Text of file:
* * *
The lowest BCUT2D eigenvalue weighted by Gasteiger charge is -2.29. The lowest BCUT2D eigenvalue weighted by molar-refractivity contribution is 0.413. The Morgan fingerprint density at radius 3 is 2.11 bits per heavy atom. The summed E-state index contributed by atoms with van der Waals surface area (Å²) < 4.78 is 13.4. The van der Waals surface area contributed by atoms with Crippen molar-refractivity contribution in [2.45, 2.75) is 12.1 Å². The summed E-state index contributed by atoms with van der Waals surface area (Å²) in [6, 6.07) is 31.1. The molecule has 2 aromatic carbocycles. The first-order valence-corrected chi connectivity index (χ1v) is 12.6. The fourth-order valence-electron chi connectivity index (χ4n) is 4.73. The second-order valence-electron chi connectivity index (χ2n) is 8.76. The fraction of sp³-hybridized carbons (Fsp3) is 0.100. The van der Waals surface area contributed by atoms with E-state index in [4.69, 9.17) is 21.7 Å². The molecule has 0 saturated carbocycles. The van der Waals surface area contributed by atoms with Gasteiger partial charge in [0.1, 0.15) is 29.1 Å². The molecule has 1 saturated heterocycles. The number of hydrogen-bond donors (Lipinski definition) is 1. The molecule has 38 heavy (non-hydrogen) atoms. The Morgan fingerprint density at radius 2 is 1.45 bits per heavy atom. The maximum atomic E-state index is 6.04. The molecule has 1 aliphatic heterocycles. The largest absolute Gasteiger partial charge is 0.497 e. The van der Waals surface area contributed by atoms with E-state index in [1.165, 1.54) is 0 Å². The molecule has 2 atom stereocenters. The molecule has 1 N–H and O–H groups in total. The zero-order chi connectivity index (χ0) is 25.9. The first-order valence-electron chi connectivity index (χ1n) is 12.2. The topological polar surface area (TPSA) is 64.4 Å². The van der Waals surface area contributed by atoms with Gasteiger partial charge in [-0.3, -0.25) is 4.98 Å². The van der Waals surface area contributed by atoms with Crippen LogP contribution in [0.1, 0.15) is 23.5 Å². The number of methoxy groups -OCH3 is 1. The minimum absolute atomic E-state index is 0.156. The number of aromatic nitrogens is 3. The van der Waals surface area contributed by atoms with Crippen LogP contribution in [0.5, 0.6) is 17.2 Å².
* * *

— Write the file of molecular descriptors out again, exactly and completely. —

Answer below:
The lowest BCUT2D eigenvalue weighted by Gasteiger charge is -2.29. The lowest BCUT2D eigenvalue weighted by molar-refractivity contribution is 0.413. The Morgan fingerprint density at radius 3 is 2.11 bits per heavy atom. The summed E-state index contributed by atoms with van der Waals surface area (Å²) < 4.78 is 13.4. The van der Waals surface area contributed by atoms with Crippen molar-refractivity contribution in [2.45, 2.75) is 12.1 Å². The summed E-state index contributed by atoms with van der Waals surface area (Å²) in [6, 6.07) is 31.1. The molecule has 2 aromatic carbocycles. The first-order valence-corrected chi connectivity index (χ1v) is 12.6. The fourth-order valence-electron chi connectivity index (χ4n) is 4.73. The second-order valence-electron chi connectivity index (χ2n) is 8.76. The fraction of sp³-hybridized carbons (Fsp3) is 0.100. The van der Waals surface area contributed by atoms with E-state index in [4.69, 9.17) is 21.7 Å². The molecule has 0 saturated carbocycles. The van der Waals surface area contributed by atoms with Gasteiger partial charge in [0.1, 0.15) is 29.1 Å². The molecule has 1 saturated heterocycles. The number of hydrogen-bond donors (Lipinski definition) is 1. The molecule has 38 heavy (non-hydrogen) atoms. The Morgan fingerprint density at radius 2 is 1.45 bits per heavy atom. The maximum atomic E-state index is 6.04. The molecule has 1 aliphatic heterocycles. The largest absolute Gasteiger partial charge is 0.497 e. The van der Waals surface area contributed by atoms with E-state index in [1.165, 1.54) is 0 Å². The molecule has 2 atom stereocenters. The molecule has 1 N–H and O–H groups in total. The zero-order chi connectivity index (χ0) is 25.9. The first-order valence-electron chi connectivity index (χ1n) is 12.2. The topological polar surface area (TPSA) is 64.4 Å². The van der Waals surface area contributed by atoms with Gasteiger partial charge in [-0.3, -0.25) is 4.98 Å². The van der Waals surface area contributed by atoms with Crippen LogP contribution in [0.1, 0.15) is 23.5 Å². The number of methoxy groups -OCH3 is 1. The minimum absolute atomic E-state index is 0.156. The number of aromatic nitrogens is 3. The van der Waals surface area contributed by atoms with Crippen LogP contribution in [0.5, 0.6) is 17.2 Å².